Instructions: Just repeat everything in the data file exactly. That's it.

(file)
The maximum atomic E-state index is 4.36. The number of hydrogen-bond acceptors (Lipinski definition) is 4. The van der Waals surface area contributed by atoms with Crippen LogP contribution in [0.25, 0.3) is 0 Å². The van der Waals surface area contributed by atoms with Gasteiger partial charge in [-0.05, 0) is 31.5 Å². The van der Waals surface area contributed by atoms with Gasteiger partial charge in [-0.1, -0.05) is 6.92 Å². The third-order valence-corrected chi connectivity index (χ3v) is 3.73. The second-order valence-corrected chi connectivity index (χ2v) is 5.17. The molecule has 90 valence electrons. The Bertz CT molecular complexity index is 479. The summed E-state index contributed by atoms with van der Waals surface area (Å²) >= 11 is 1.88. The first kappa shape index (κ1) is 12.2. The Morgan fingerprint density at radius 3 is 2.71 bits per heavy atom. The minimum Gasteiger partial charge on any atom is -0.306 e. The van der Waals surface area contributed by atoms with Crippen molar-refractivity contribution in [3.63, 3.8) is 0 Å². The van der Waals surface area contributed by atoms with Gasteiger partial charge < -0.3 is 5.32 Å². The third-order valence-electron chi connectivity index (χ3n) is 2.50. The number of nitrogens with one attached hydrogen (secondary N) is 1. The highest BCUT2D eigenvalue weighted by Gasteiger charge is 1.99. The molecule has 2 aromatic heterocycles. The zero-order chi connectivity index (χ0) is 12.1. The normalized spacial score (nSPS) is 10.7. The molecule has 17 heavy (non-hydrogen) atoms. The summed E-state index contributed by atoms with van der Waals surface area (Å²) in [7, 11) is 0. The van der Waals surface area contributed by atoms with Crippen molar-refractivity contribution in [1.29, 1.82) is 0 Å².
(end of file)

The maximum atomic E-state index is 4.36. The number of hydrogen-bond acceptors (Lipinski definition) is 4. The van der Waals surface area contributed by atoms with Crippen LogP contribution in [0.25, 0.3) is 0 Å². The van der Waals surface area contributed by atoms with Gasteiger partial charge in [-0.05, 0) is 31.5 Å². The van der Waals surface area contributed by atoms with Gasteiger partial charge in [-0.1, -0.05) is 6.92 Å². The third-order valence-corrected chi connectivity index (χ3v) is 3.73. The second-order valence-corrected chi connectivity index (χ2v) is 5.17. The molecule has 90 valence electrons. The Bertz CT molecular complexity index is 479. The summed E-state index contributed by atoms with van der Waals surface area (Å²) >= 11 is 1.88. The first kappa shape index (κ1) is 12.2. The Morgan fingerprint density at radius 3 is 2.71 bits per heavy atom. The minimum Gasteiger partial charge on any atom is -0.306 e. The van der Waals surface area contributed by atoms with Crippen molar-refractivity contribution in [3.63, 3.8) is 0 Å². The van der Waals surface area contributed by atoms with Gasteiger partial charge < -0.3 is 5.32 Å². The third-order valence-electron chi connectivity index (χ3n) is 2.50. The number of nitrogens with one attached hydrogen (secondary N) is 1. The highest BCUT2D eigenvalue weighted by Gasteiger charge is 1.99. The molecule has 2 aromatic heterocycles. The zero-order chi connectivity index (χ0) is 12.1. The normalized spacial score (nSPS) is 10.7. The molecule has 17 heavy (non-hydrogen) atoms. The summed E-state index contributed by atoms with van der Waals surface area (Å²) in [7, 11) is 0. The van der Waals surface area contributed by atoms with Crippen molar-refractivity contribution in [1.29, 1.82) is 0 Å².